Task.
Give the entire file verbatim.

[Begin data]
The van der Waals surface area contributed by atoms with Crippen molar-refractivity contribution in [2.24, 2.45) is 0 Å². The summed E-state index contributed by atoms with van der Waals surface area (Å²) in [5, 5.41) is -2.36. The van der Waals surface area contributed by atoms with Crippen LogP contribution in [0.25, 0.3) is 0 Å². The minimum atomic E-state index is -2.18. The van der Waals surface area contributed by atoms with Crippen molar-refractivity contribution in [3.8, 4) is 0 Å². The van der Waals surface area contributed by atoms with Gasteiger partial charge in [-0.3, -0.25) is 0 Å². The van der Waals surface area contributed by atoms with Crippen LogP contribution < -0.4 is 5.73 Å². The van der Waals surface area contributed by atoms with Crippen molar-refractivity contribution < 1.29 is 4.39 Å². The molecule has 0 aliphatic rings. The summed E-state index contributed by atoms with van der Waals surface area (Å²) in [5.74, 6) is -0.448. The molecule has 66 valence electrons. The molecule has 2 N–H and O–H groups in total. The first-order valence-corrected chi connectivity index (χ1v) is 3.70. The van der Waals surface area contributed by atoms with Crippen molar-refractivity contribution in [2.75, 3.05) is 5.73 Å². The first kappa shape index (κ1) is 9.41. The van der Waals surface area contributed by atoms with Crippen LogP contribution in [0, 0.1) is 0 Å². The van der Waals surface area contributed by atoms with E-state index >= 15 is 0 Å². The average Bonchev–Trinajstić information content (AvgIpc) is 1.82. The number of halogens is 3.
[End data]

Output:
The van der Waals surface area contributed by atoms with Crippen molar-refractivity contribution in [2.24, 2.45) is 0 Å². The summed E-state index contributed by atoms with van der Waals surface area (Å²) in [5, 5.41) is -2.36. The van der Waals surface area contributed by atoms with Crippen LogP contribution in [0.25, 0.3) is 0 Å². The minimum atomic E-state index is -2.18. The van der Waals surface area contributed by atoms with Crippen molar-refractivity contribution in [3.8, 4) is 0 Å². The van der Waals surface area contributed by atoms with Gasteiger partial charge in [-0.3, -0.25) is 0 Å². The van der Waals surface area contributed by atoms with Crippen LogP contribution < -0.4 is 5.73 Å². The van der Waals surface area contributed by atoms with Crippen molar-refractivity contribution < 1.29 is 4.39 Å². The molecule has 0 aliphatic rings. The summed E-state index contributed by atoms with van der Waals surface area (Å²) in [5.74, 6) is -0.448. The molecule has 66 valence electrons. The molecule has 2 N–H and O–H groups in total. The first-order valence-corrected chi connectivity index (χ1v) is 3.70. The van der Waals surface area contributed by atoms with Crippen molar-refractivity contribution in [2.75, 3.05) is 5.73 Å². The first kappa shape index (κ1) is 9.41. The van der Waals surface area contributed by atoms with Crippen LogP contribution in [0, 0.1) is 0 Å². The van der Waals surface area contributed by atoms with E-state index >= 15 is 0 Å². The average Bonchev–Trinajstić information content (AvgIpc) is 1.82. The number of halogens is 3.